Association for Behavior Analysis International

The Association for Behavior Analysis International® (ABAI) is a nonprofit membership organization with the mission to contribute to the well-being of society by developing, enhancing, and supporting the growth and vitality of the science of behavior analysis through research, education, and practice.


31st Annual Convention; Chicago, IL; 2005

Event Details

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Paper Session #8
Managing Children’s Problem Behavior: Approaches and Solutions
Saturday, May 28, 2005
1:00 PM–1:50 PM
Lake Huron (8th floor)
Area: CSE
Chair: Anthony C. Stover (Behavior Analysis & Therapy, Inc.)
Assessing the Impact of a Family Process Group on Rural African American Adolescents’ Competence and Behavior Problems Using Latent Growth Curve Analysis
Domain: Basic Research
IVORY TOLDSON (Southern University and A&M College), Rahsheda Perine (Southern University and A&M College), Murelle Harrison (Southern University and A&M College)
Abstract: Authors investigated the long term effects of a family process group on social and cognitive competence and aggressive and deviant behavior among rural African American adolescents. Data were gathered from a 5-year study of 465 rural African American families. Participants were randomly assigned to either a 6-week family process group or an experimental control group, and assessed at three time points: pretest, posttest, and long-term follow-up. Behavior problems among adolescents were measured with the Child Behavior Checklist and competence was measured with the Harter Competence Scale. Self-report data from primary caregivers, used to test moderating variables, included a measure of depression, financial status, coping and interaction with the child. Using factorial-level, latent growth curve modeling and covariance structure analysis, a latent change model was evaluated for adolescent competence and problem behaviors. Findings indicated that the family process groups had mild moderating effects on adolescent competence and behavior. In addition, analysis of covariant structures suggested that maternal depressive symptoms and financial problems indirectly arbitrate high-risk behavior among rural adolescents. The results have implications for parent training, family therapy and risk behavior prevention programs among rural African American families.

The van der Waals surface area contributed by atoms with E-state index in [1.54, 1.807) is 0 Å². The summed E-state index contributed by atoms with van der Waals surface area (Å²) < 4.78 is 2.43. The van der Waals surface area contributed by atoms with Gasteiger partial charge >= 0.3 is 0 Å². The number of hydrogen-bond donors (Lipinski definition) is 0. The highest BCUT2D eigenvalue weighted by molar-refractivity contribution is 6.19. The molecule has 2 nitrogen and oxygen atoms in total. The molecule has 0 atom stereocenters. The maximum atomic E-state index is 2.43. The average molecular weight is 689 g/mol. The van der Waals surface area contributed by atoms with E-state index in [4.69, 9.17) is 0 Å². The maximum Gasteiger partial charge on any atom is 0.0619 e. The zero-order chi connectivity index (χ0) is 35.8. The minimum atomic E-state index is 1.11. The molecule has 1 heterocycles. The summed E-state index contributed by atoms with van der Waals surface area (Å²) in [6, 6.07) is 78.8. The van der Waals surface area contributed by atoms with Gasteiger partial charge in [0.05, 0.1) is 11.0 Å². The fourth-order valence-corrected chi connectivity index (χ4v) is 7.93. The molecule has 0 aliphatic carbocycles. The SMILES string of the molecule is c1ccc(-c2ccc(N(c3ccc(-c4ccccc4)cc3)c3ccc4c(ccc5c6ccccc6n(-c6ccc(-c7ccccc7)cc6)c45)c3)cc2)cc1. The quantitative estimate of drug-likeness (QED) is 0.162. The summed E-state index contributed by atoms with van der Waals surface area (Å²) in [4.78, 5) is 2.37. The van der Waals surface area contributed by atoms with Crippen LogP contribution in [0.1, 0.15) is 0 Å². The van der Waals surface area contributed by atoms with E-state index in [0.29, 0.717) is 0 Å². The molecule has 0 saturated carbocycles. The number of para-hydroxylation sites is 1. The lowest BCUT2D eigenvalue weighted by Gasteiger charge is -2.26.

Behavior Analysis of Juvenile Delinquency in Taiwan
Domain: Applied Research
CARY S. SMITH (Mississippi State University), Li-Ching Hung (Mississippi State University)
Abstract: Chinese civilization has had, for most of its long history, relatively low rates of juvenile delinquency with Confucian philosophy receiving the credit. Filial Piety, possibly the strongest and best known Confucian principle, centers on how children must honor his/her parents and how engaging in any criminal activity would cause one's family members to feel great shame. This idea, once a corner stone for Chinese society, has lost much of its moral strength due to Taiwan becoming more and more Americanized. One result of this societal change is an ever increasing crime rate, with juveniles committing approximately 10% of all crimes. In order to better understand the causes, as well as allowing for the formulation of an effective intervention, 120 male adolescents housed in Taiwan's sole juvenile correctional facility were given questionnaires designed by the authors. The assessment instrument contained 50 items, and the results it provided were fascinating.



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